These findings, although not complete as not every incident is being reported, simply confirm that tiger sharks—or any sharks for that matter—are not at all what ignorant and sensationalistic media people still call the “monsters of the deep” or “mindless killing machines”.
That said, diving with sharks, even with fully grown tiger sharks, should not be regarded as a “hazardous” activity or an “extreme” sport. If you want to dive with tiger sharks, and assuming that you have some experience diving with other sharks, the question should not be: Is it safe or not? Rather, the question is whether to freedive or scuba dive with the sharks.
To freedive or not to freedive...
I prefer freediving for two very basic reasons. First, as a mammal, I find it unnatural to breathe underwater, and second, interacting with sharks requires a high degree of corporal mobility, which in my opinion only apnea diving will allow you. But then again, this is my choice. Most other people will feel more comfortable diving with tanks—being relaxed underwater is really what recreational diving should be all about.
I began freediving 52 years ago in southern France, and to this day I can still fully relive the overwhelming sensation I felt then being able to enter into another world—Cousteau’s silent world—and weightlessly swim in it.
Freediving with tiger sharks for the first time in my life and just four months ago in the Bahamas in a place called Tiger Beach, left me just as breathless, literally, as I was back in 1955. To swim with tigers spoiled me completely. I have to admit that all other sharks I have seen and swum with—even large specimens—pale in comparison.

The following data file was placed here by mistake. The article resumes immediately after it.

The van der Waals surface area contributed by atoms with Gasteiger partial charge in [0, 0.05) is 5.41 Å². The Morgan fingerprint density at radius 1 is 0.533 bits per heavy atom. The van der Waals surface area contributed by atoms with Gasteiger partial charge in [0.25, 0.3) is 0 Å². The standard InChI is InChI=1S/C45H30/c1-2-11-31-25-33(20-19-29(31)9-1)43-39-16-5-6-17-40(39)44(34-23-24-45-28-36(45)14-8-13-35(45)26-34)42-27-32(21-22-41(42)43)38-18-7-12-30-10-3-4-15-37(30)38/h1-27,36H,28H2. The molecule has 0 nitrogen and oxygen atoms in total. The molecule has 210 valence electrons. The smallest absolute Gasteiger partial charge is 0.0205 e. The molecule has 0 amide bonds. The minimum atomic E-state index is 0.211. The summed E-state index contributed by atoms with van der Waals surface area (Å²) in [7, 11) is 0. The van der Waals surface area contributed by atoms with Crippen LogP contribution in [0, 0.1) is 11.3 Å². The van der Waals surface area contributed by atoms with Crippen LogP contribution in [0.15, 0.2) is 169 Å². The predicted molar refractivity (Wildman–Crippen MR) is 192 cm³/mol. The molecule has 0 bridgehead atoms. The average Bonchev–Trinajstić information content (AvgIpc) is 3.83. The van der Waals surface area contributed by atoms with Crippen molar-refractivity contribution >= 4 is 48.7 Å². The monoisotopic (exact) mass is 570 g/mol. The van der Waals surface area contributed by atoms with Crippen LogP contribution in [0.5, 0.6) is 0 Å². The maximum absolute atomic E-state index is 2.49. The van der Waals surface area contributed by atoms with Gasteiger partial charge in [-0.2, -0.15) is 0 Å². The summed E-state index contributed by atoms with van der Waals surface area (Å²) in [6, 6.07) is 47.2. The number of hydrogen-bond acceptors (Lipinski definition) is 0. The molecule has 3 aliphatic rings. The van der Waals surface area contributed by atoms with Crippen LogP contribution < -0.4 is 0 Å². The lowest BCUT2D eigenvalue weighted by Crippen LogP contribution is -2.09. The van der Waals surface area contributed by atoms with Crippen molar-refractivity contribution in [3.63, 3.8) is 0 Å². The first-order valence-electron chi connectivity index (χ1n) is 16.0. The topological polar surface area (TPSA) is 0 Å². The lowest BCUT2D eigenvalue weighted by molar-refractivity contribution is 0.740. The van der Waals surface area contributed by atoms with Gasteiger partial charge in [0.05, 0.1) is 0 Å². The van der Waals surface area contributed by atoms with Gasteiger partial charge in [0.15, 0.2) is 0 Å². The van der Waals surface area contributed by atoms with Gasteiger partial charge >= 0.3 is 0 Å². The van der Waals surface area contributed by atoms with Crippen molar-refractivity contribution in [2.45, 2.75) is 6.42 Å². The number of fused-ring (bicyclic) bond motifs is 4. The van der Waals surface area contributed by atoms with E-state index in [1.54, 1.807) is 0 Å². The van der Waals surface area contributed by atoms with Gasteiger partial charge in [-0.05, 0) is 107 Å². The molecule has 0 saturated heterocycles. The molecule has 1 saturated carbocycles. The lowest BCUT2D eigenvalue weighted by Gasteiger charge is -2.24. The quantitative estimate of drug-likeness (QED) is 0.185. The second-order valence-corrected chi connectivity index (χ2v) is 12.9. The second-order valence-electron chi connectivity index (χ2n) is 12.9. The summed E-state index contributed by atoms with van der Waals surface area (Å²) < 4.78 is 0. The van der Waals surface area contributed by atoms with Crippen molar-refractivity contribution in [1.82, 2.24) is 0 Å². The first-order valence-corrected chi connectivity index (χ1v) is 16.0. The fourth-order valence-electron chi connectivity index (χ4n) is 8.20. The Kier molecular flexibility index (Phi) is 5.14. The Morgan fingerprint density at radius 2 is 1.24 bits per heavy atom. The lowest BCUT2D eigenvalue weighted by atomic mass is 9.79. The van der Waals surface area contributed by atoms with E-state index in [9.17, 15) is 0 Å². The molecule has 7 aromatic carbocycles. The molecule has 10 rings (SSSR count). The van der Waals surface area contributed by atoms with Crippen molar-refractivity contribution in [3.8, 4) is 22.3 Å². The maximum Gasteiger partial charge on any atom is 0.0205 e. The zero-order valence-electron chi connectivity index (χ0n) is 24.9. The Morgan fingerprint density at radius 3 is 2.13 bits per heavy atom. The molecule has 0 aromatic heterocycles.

No other sharks have a stronger expression of character than tiger sharks—the square head, the wide, blunt front, the comparatively huge mouth—often tightly shut when they get very close—and those inquisitive, intelligently looking black eyes.
When I saw the first tiger shark swimming out of the blue mist of the Bahamian sea—which struck me as the quintessential shark—I felt reborn, miraculously invigorated by the spell of a perfect animal that has already been around long before the dinosaurs roamed our planet.
A few weeks after my first encounter with tiger sharks in the Bahamas, I flew to South Africa to freedive with the tiger sharks of Aliwal Shoal. Here, I was able to experience the most incredible interaction with big tiger “girls”. Swimming up very close to these gentle creatures was what I would call the climax of a lifelong love affair with the ocean and its sharks.
As a freediver, I have had my close encounters of the “striped” kind mostly at the surface where the tigers look their best, photogenically speaking. Nothing beats the sight of a tiger shark that comes up to the surface to check you out. Once the tigers feel good about you and move in perhaps a bit too close for your taste, don’t panic—just place your hand on their heads and push them down very gently.